DARPA Grand Challenge to Showcase Unmanned Vehicle Technology
By Donna Miles
American Forces Press Service
WASHINGTON, Mar. 11, 2004 Enthusiasm is building at California Motor Speedway in Fontana, Calif., as 21 unmanned ground vehicles prepare to face off against the clock this weekend while traversing 200 miles of rugged terrain.
"TerraMax," the largest entry in the DARPA Grand Challenge, begins qualification testing at the California Motor Speedway. Courtesy photo
(Click photo for screen-resolution image);high-resolution image available.
The first-of-its-kind DARPA Grand Challenge, sponsored by the Defense Advanced Research Projects Agency, will pit an array of innovative vehicles against battlefield-like conditions between Barstow, Calif., and Primm, Nev.
The event includes an enticing payoff for the top-placing team that completes the course in less than 10 hours: $1 million cash.
Race time is 6:30 a.m. PST, March 13. The course to be revealed just two hours before the green flag is waved to start the competition -- includes paved and unpaved roads, hard-packed and rocky trails, off-road brush and washes, dry lakebeds, water crossings, underpasses and overpasses, according to Air Force Col. Jose Negron, who is leading the Grand Challenge program. Vehicles must traverse the field using onboard sensors, without human operators onboard or using remote-control devices.
Negron said the event is designed to spur good, old-fashioned American ingenuity to accelerate the development of autonomous vehicle technology for military applications. Another goal is to reach out of people with good ideas who don't normally do business with the Defense Department.
"The intent is to bring together innovative thinkers from a variety of fields who can help us make major strides in the development of autonomous robotic ground vehicles," he said.
DARPA appears to be doing just that. Twenty-two teams from computer programming and engineering companies, vehicle manufacturers, universities and garage mechanics -- and even a California high school -- engineered vehicles for the race.
The vehicles arrived at California Motor Speedway earlier this week for five days of qualifying, inspection and demonstration rounds to ensure they meet safety and performance requirements. This process will continue through March 12.
One team dropped out of the competition, but 21 vehicles are still in the running for Saturday's event.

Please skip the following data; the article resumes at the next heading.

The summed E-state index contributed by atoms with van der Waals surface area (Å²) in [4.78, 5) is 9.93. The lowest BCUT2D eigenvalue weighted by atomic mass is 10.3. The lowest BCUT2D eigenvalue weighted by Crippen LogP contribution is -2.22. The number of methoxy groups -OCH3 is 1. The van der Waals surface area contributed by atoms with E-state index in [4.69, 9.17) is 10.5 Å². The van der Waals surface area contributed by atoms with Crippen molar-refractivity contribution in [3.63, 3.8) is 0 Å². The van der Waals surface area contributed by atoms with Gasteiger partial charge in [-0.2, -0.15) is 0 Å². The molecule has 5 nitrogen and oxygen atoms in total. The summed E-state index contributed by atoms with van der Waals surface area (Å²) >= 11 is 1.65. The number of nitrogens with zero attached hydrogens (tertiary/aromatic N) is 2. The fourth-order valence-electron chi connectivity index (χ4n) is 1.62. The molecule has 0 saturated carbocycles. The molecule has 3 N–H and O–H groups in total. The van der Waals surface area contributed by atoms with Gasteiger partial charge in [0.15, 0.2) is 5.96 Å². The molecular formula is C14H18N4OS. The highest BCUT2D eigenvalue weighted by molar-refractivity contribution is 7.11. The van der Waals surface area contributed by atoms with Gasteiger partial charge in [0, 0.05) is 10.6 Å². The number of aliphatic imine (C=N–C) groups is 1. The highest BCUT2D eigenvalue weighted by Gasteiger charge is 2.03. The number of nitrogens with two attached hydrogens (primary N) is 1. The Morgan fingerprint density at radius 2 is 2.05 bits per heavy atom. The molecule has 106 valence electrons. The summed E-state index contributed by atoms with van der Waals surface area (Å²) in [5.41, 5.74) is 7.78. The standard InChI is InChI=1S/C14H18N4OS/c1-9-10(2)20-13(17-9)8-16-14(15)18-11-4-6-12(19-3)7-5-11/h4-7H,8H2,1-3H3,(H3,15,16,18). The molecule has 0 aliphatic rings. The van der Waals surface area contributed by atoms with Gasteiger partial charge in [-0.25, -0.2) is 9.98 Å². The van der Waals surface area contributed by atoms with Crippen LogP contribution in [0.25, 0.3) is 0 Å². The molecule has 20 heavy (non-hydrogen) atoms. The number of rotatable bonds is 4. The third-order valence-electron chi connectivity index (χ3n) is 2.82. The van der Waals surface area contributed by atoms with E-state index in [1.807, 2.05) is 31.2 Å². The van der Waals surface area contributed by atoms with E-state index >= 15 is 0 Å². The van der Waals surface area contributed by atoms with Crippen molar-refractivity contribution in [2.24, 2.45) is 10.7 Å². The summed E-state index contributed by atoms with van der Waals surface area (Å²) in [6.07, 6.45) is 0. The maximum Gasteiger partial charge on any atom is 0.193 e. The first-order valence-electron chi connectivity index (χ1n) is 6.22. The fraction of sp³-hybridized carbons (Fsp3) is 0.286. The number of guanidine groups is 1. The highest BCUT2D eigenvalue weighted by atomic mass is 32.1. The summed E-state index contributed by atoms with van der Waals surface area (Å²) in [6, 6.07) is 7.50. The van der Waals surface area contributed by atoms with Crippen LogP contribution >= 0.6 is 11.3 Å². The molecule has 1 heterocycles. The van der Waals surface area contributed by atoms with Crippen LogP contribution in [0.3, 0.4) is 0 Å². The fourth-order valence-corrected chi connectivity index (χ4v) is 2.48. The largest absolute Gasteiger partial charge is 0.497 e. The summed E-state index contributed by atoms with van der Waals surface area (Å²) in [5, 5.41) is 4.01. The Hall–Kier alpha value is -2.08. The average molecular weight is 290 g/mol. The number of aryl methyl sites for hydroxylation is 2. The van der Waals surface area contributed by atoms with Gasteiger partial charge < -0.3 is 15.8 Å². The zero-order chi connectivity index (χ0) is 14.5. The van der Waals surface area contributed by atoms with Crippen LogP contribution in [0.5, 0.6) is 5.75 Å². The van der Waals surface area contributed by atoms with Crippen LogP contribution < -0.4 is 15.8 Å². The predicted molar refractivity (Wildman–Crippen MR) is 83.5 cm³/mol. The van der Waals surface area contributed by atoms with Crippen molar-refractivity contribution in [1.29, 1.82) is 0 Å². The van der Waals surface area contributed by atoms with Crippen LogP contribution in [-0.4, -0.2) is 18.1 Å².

The vehicles are as varied as the teams they represent. Some resemble military humvees or sport utility vehicles; others look more like motorcycles or all- terrain vehicles. They use different types of sensors and onboard computer systems.
Negron said he's confident that at least some of the vehicles will reach the finish line within the designated timeframe. "But even if we don't end up with a winner, we're way ahead of where we were as far as outreach and excitement about the project are concerned," he said.
Negron said the event also is proving to be a great way for DARPA to tap into some of the innovative approaches being applied to robotics, while generating excitement about the field and the opportunities the Defense Department offers.
"It's amazing how much zeal this has captured," he said. "It's really exciting to see the buzz in the garages."
Negron said the excitement over the upcoming event hasn't overshadowed its real purpose. "While we're out here having fun, our ultimate objective is to save American lives on the battlefield," he said. "That's our bottom line."
Unmanned systems are playing an increasingly important role in combat operations. Unmanned air vehicles such as the Predator and Global Hawk have carried out reconnaissance and surveillance missions in Iraq, and the Predator has performed precision air strikes.
The Defense Department also is stepping up efforts to develop unmanned ground systems that would work together with manned systems to enhance the capabilities of U.S. forces and save lives.
During Operation Iraqi Freedom, for example, combat troops moved quickly toward Baghdad, followed by supplies and material. Protecting the supply lines was critical. In the future, officials said unmanned systems may be able to conduct resupply missions without using humans as drivers, and without requiring troops for protection.
While unmanned vehicle technology is advancing, most current models rely on a person to operate the vehicle remotely. Vehicles that don't require a human operator tend to move very slowly and have difficulty traversing terrain with minimal obstacles. For unmanned ground vehicles to be truly useful to the military, officials said, they must be able to cross rugged terrain quickly and easily without needing human assistance.
"That's our ultimate objective," said Negron. "The DARPA Grand Challenge is one step toward marshalling some of the ingenuity that will get us there."